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Plath’s poem ‘The Mirror’ and Eliot’s “The Hollow Men” are two pieces of verse that provide contrasting discourses about the existential concept of condemnation that mankind faces and the lack of confidence that defines who we are. Essentially both poets agree upon the issue of identity crisis/alienation of how people see themselves. Sylvia Plath’s career began at the age of eight, but then spiralled into a life of depression and suicidal endeavours- such a life is clearly demonstrated in her work “The Mirror”- the point of this poem was that Plath believed we will have to face the truth about ourselves and that the mirror is in essence, cruel just like the world we live in. Eliot on the other hand experienced a life of success, founding popular journal “Criterion”, this does not shape the way in which “The Hollow Men” is written but perhaps adds sophistication to the theme of “Hollowness” and the way in which Eliot…
Plath and Eliot lived two very different lives, one of success, the other of depression and attempted suicide. The early life of Eliot describe one who felt the success of a poet who thrived in the modern world however he tends to write more desolate works condemning the world around him. On the other hand Plath struggled with life, with attempts of suicide at a young age and a failed recovery with electroshock – which merits the way in which she taunts the way she sees herself in “The Mirror. Her social power was miniscule compared to Eliots, and this shaped a sense of bitterness that can be interpreted from the poem.
Condemning the World
Despite their contrasting discourses, these two poets find common ground amongst the theme of identity. The identity of the hollow men is that they are empty, emphasizing this by reiterating the words “hollow”, “empty” and “stuffed” over and over again throughout the verses.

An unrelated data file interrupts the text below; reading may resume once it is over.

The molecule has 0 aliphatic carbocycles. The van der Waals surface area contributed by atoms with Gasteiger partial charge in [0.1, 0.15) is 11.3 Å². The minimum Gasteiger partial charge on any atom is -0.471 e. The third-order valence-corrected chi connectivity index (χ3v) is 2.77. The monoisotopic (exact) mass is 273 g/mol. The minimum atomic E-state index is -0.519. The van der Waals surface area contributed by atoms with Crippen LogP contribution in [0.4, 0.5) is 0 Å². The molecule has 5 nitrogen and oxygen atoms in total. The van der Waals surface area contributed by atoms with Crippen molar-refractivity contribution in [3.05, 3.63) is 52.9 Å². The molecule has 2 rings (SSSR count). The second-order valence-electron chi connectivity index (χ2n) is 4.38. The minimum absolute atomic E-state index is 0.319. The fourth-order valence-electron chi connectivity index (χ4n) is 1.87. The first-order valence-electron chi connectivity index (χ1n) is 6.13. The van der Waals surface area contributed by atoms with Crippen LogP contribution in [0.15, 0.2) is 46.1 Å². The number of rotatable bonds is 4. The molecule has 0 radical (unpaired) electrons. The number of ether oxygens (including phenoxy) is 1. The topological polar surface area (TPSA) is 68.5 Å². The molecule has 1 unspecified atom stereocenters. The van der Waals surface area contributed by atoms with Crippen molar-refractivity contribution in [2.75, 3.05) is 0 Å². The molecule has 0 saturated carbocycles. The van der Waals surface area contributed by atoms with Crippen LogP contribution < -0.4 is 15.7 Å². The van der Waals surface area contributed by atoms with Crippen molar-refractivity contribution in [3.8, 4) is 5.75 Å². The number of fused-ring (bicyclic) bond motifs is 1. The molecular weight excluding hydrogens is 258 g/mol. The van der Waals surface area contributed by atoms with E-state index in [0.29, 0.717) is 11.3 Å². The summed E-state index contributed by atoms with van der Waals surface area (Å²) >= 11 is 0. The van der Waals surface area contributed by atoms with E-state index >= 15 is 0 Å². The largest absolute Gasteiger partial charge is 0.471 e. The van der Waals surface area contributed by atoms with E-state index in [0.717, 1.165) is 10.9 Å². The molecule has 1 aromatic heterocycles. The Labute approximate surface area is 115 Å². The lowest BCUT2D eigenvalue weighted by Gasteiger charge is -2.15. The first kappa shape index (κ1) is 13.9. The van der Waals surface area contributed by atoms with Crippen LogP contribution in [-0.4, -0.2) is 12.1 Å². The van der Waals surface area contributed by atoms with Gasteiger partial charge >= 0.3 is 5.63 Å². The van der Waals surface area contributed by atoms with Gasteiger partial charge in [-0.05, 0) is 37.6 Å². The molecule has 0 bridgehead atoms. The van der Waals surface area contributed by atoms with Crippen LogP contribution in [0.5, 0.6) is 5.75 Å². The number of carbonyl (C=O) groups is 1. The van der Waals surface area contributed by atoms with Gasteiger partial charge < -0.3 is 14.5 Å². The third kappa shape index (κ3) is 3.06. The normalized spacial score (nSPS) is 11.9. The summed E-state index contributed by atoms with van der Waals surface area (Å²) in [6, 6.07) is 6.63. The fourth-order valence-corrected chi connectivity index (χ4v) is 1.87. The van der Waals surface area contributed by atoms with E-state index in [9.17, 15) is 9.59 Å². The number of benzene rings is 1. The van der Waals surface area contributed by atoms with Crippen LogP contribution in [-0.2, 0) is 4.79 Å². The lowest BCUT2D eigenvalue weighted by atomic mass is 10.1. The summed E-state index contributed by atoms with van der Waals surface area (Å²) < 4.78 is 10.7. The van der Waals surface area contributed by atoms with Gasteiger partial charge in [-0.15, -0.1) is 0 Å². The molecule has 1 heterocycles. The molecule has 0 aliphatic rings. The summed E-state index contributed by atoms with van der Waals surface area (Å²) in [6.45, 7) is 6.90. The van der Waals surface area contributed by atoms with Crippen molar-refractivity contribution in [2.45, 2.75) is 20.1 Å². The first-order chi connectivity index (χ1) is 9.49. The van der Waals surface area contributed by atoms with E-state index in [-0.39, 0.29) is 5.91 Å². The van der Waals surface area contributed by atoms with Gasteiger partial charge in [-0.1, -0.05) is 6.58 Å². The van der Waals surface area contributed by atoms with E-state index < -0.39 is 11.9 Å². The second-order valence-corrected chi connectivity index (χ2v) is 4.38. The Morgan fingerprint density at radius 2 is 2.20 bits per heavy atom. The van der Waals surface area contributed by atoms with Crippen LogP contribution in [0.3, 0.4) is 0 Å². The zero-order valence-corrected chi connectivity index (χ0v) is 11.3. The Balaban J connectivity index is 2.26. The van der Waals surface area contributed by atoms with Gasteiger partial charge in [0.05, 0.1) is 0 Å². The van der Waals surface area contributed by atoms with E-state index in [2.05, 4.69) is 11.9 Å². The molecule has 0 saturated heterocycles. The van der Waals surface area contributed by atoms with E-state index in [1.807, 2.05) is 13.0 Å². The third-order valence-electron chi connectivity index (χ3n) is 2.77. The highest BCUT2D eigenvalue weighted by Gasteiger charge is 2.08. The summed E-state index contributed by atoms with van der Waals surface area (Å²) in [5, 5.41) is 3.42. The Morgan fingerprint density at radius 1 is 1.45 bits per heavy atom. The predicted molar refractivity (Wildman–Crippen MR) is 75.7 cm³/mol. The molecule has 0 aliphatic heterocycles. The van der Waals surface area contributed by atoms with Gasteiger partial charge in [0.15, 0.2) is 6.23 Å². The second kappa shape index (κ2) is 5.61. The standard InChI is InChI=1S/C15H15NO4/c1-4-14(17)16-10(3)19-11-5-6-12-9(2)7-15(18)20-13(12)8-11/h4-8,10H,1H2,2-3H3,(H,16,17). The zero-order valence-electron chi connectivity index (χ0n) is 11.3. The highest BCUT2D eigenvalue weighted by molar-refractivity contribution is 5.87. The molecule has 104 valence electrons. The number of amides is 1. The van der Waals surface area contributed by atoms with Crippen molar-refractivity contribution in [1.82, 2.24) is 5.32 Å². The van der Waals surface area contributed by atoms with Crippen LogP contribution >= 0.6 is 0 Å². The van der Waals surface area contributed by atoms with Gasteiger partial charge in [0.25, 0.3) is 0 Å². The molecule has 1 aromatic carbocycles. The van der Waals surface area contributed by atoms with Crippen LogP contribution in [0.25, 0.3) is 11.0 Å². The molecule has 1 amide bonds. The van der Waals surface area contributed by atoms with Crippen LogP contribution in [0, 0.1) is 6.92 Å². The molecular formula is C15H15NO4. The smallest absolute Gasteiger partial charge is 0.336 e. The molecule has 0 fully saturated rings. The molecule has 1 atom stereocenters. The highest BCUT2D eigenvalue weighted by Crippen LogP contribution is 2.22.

We are the hollow men
We are the stuffed me
17. as the hollow men
18. The stuffed men
53. in this hollow valley
65. of empty men [ ‘ The Hollow Men – T.S Eliot]
These men appear empty, void of any real personality; just shells. The speaker is not just a stand in for the poet; it is almost as if words are being put into their mouths. The voices seemed to differ throughout the verse and give the impressions of a splintered tone of voice- like that of a broken mirror and broken images are speckled throughout.
At times the hollow men can seem almost self-pitying such as when they cry “alas!” [Line 4]
At times the Hollow Men are a bit cheesy and self-pitying, such as when they cry, “Alas!” in line 4. At other times, they talk like professors of ancient Greek philosophy, covering topics like the gap between “idea” and “reality” or between “potency” and “existence.” They speak in a highly stylized and symbolic language that does not resemble normal speech. How many people do you know who sprinkle their conversation with phrases like, “perpetual star/ Multifoliate rose” (lines 63-64)?
It’s more like they are puppets being manipulated by someone who wants to condemn them. Our puppet-master/speaker also makes them sing and dance. The poem begins the declaration that the Hollow Men are a kind of chorus, speaking together as one. By the final section, they are dancing around a prickly pear cactus and singing a children’s song. Every once in a while, they try to say part of the prayer but can’t bring themselves to do it. They trail off and return to their “end-of-the-world” jig.